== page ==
Duluth researchers keep an eye on invading spiny water fleas

Publish date:
Updated on

A lesser known aquatic invasive species has made its way into more than 50 bodies of water in northern Minnesota and continues to spread.

The Duluth News Tribune reports spiny water fleas were recently confirmed in Shagawa Lake near Ely.

The tiny crustaceans, native to Europe and Asia, were first introduced into the the Great Lakes in the 1980s due to ballast water discharged from ocean-going ships, according the Minnesota Department of Natural Resources.

In 1987, the invasive species was discovered in Lake Superior, but it's still unclear what the longterm effect of the infestations will be.

University of Minnesota Duluth researchers studying the Island Lake Reservoir near Duluth found that spiny water fleas have pushed out native water fleas in the last two decades and have eradicated spot-tailed shiner minnows in the lake, the newspaper reported.

Island Lake Reservoir has the highest population of spiny water fleas than any other single lake in North America.

So far, there's been no impact on sport fish, like walleye. Anglers have experienced some frustration when large populations clog fishing lines and other equipment.

The same invasive species laws pertain to spiny water fleas: boaters are required to remove all aquatic invasive species from equipment to prevent them from spreading to other waterways. Microscopic eggs are easily transferred in water or mud.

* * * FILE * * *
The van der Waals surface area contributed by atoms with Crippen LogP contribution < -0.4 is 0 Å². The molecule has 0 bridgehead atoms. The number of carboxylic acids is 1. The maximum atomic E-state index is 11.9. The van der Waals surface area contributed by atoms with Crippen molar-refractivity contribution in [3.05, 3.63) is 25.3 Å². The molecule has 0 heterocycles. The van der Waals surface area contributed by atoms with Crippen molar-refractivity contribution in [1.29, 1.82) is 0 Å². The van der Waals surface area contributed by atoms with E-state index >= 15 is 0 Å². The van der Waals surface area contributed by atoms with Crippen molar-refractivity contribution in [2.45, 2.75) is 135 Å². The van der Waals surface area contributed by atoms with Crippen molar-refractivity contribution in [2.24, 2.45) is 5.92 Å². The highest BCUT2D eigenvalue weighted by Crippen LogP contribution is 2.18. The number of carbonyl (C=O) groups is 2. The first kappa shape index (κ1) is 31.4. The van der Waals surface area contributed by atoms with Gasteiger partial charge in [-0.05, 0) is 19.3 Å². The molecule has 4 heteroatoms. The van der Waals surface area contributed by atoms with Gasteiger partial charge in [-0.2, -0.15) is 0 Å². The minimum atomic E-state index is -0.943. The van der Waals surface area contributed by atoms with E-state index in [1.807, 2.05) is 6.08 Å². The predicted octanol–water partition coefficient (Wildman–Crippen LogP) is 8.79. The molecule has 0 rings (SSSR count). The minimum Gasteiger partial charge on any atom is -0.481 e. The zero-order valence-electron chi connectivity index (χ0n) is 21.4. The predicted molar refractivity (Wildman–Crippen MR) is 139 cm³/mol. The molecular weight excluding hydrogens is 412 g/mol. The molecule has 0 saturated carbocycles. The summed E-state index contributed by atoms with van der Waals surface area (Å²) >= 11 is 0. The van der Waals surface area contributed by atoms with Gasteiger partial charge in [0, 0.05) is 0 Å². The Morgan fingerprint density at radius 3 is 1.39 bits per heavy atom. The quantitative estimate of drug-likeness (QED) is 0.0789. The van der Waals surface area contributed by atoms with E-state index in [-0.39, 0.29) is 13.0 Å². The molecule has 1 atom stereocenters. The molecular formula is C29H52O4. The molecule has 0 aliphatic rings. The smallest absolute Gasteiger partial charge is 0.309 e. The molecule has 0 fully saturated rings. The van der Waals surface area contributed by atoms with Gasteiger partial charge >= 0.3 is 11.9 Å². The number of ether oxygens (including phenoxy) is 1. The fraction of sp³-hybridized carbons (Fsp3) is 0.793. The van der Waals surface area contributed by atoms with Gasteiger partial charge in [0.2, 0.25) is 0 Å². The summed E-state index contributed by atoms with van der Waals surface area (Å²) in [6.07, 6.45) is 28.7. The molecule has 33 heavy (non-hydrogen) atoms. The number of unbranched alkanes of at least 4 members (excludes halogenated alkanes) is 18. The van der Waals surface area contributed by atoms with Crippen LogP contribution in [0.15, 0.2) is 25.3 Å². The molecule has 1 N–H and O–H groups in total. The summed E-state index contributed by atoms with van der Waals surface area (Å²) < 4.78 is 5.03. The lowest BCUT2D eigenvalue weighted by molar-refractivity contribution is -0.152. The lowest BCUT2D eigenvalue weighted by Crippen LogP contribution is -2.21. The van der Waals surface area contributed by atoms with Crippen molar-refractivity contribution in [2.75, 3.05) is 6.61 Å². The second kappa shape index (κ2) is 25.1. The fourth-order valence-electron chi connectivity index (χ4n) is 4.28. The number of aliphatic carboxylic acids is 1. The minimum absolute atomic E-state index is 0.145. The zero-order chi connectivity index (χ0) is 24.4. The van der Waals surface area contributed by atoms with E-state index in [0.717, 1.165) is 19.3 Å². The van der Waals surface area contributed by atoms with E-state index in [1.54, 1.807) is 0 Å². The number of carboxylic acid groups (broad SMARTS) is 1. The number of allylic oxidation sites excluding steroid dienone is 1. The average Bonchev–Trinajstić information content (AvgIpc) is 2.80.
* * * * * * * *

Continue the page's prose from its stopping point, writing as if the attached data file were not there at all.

Here's a video from the North American Fishing Club about the "silent predator."

Next Up


Summer of 2012 was warmest on record in Duluth

There were no record-breaking hot days, but red thermometers steadily turned June through August of 2012 into the warmest season on the books in Duluth. Forecasters think a 14-month streak of above-normal temperatures will continue in September. As for rainfall, it's been pretty sparse since the deluge that flooded the region in late June.

Duluth man rescues swimmers caught in rip current

A former Carleton College swim team captain helped pull three people to safety Monday morning off the shore of Duluth's Park Point. The News Tribune reports Josh Meltzer swam out in potentially deadly rip currents to save the swimmers struggling to stay above the water.